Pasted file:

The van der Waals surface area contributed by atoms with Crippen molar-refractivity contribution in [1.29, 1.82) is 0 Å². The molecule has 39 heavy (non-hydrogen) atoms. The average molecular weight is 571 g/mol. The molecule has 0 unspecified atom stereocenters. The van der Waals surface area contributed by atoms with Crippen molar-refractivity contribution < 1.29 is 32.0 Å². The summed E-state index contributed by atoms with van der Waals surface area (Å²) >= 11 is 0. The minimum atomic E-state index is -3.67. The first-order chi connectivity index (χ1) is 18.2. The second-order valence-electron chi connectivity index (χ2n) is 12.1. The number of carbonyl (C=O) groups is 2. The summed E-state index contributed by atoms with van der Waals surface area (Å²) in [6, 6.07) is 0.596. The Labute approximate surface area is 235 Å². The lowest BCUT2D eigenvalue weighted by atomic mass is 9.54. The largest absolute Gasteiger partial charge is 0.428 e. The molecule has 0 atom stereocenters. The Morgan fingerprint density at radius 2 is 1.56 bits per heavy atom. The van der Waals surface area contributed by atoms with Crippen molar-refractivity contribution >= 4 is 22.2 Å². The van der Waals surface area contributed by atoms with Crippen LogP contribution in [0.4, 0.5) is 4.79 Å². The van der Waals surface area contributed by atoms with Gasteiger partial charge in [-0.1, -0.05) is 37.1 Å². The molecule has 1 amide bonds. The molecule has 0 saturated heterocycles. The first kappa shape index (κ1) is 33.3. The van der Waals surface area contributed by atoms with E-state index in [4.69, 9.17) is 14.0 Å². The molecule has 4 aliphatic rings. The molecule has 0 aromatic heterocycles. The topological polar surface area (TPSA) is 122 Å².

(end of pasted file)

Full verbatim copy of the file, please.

The van der Waals surface area contributed by atoms with Crippen molar-refractivity contribution in [1.29, 1.82) is 0 Å². The molecule has 39 heavy (non-hydrogen) atoms. The average molecular weight is 571 g/mol. The molecule has 0 unspecified atom stereocenters. The van der Waals surface area contributed by atoms with Crippen molar-refractivity contribution < 1.29 is 32.0 Å². The summed E-state index contributed by atoms with van der Waals surface area (Å²) >= 11 is 0. The minimum atomic E-state index is -3.67. The first-order chi connectivity index (χ1) is 18.2. The second-order valence-electron chi connectivity index (χ2n) is 12.1. The number of carbonyl (C=O) groups is 2. The summed E-state index contributed by atoms with van der Waals surface area (Å²) in [6, 6.07) is 0.596. The Labute approximate surface area is 235 Å². The lowest BCUT2D eigenvalue weighted by atomic mass is 9.54. The largest absolute Gasteiger partial charge is 0.428 e. The molecule has 0 atom stereocenters. The Morgan fingerprint density at radius 2 is 1.56 bits per heavy atom. The van der Waals surface area contributed by atoms with Crippen molar-refractivity contribution >= 4 is 22.2 Å². The van der Waals surface area contributed by atoms with Crippen LogP contribution in [0.4, 0.5) is 4.79 Å². The van der Waals surface area contributed by atoms with Gasteiger partial charge in [-0.1, -0.05) is 37.1 Å². The molecule has 1 amide bonds. The molecule has 0 saturated heterocycles. The first kappa shape index (κ1) is 33.3. The van der Waals surface area contributed by atoms with E-state index in [4.69, 9.17) is 14.0 Å². The molecule has 4 aliphatic rings. The molecule has 0 aromatic heterocycles. The topological polar surface area (TPSA) is 122 Å².